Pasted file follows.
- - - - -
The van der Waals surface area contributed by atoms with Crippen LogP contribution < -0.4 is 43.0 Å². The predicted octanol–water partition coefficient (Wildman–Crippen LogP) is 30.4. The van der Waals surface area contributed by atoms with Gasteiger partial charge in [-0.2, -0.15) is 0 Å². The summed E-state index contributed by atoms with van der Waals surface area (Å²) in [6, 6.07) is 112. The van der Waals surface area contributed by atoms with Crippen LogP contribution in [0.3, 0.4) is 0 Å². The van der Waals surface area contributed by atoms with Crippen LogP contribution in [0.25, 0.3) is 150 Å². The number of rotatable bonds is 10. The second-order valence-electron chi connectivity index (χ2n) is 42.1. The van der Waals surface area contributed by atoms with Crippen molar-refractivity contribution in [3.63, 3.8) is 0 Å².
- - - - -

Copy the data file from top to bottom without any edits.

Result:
The van der Waals surface area contributed by atoms with Crippen LogP contribution < -0.4 is 43.0 Å². The predicted octanol–water partition coefficient (Wildman–Crippen LogP) is 30.4. The van der Waals surface area contributed by atoms with Gasteiger partial charge in [-0.2, -0.15) is 0 Å². The summed E-state index contributed by atoms with van der Waals surface area (Å²) in [6, 6.07) is 112. The van der Waals surface area contributed by atoms with Crippen LogP contribution in [0.3, 0.4) is 0 Å². The van der Waals surface area contributed by atoms with Crippen LogP contribution in [0.25, 0.3) is 150 Å². The number of rotatable bonds is 10. The second-order valence-electron chi connectivity index (χ2n) is 42.1. The van der Waals surface area contributed by atoms with Crippen molar-refractivity contribution in [3.63, 3.8) is 0 Å².